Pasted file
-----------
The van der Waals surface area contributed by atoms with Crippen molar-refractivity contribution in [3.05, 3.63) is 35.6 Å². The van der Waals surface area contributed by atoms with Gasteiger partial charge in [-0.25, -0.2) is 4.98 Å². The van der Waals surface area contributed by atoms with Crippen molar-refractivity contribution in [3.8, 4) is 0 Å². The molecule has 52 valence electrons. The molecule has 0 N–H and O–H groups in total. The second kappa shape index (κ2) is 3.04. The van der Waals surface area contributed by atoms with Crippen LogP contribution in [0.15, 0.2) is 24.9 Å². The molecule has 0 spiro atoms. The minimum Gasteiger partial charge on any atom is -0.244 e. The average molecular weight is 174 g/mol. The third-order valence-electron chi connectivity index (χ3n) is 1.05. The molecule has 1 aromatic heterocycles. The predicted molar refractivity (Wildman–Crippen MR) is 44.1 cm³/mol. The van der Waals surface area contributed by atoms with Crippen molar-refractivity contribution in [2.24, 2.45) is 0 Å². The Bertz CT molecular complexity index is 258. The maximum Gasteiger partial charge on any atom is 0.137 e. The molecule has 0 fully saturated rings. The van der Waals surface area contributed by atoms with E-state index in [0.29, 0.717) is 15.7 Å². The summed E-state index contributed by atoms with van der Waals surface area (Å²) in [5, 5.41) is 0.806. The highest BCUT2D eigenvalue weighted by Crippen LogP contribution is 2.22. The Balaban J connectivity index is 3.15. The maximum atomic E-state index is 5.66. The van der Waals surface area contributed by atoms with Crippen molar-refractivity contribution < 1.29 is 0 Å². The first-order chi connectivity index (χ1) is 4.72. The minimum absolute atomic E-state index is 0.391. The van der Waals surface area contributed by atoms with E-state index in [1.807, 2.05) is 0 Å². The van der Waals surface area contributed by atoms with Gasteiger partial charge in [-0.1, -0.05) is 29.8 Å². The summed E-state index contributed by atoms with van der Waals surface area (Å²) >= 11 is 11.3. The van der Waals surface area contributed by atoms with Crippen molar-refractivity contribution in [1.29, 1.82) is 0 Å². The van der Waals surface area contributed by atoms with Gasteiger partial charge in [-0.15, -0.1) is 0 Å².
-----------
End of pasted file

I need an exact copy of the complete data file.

The van der Waals surface area contributed by atoms with Crippen molar-refractivity contribution in [3.05, 3.63) is 35.6 Å². The van der Waals surface area contributed by atoms with Gasteiger partial charge in [-0.25, -0.2) is 4.98 Å². The van der Waals surface area contributed by atoms with Crippen molar-refractivity contribution in [3.8, 4) is 0 Å². The molecule has 52 valence electrons. The molecule has 0 N–H and O–H groups in total. The second kappa shape index (κ2) is 3.04. The van der Waals surface area contributed by atoms with Crippen LogP contribution in [0.15, 0.2) is 24.9 Å². The molecule has 0 spiro atoms. The minimum Gasteiger partial charge on any atom is -0.244 e. The average molecular weight is 174 g/mol. The third-order valence-electron chi connectivity index (χ3n) is 1.05. The molecule has 1 aromatic heterocycles. The predicted molar refractivity (Wildman–Crippen MR) is 44.1 cm³/mol. The van der Waals surface area contributed by atoms with Crippen molar-refractivity contribution in [2.24, 2.45) is 0 Å². The Bertz CT molecular complexity index is 258. The maximum Gasteiger partial charge on any atom is 0.137 e. The molecule has 0 fully saturated rings. The van der Waals surface area contributed by atoms with E-state index in [0.29, 0.717) is 15.7 Å². The summed E-state index contributed by atoms with van der Waals surface area (Å²) in [5, 5.41) is 0.806. The highest BCUT2D eigenvalue weighted by Crippen LogP contribution is 2.22. The Balaban J connectivity index is 3.15. The maximum atomic E-state index is 5.66. The van der Waals surface area contributed by atoms with Crippen molar-refractivity contribution < 1.29 is 0 Å². The first-order chi connectivity index (χ1) is 4.72. The minimum absolute atomic E-state index is 0.391. The van der Waals surface area contributed by atoms with E-state index in [1.807, 2.05) is 0 Å². The van der Waals surface area contributed by atoms with Gasteiger partial charge in [-0.1, -0.05) is 29.8 Å². The summed E-state index contributed by atoms with van der Waals surface area (Å²) >= 11 is 11.3. The van der Waals surface area contributed by atoms with Crippen molar-refractivity contribution in [1.29, 1.82) is 0 Å². The van der Waals surface area contributed by atoms with Gasteiger partial charge in [-0.15, -0.1) is 0 Å².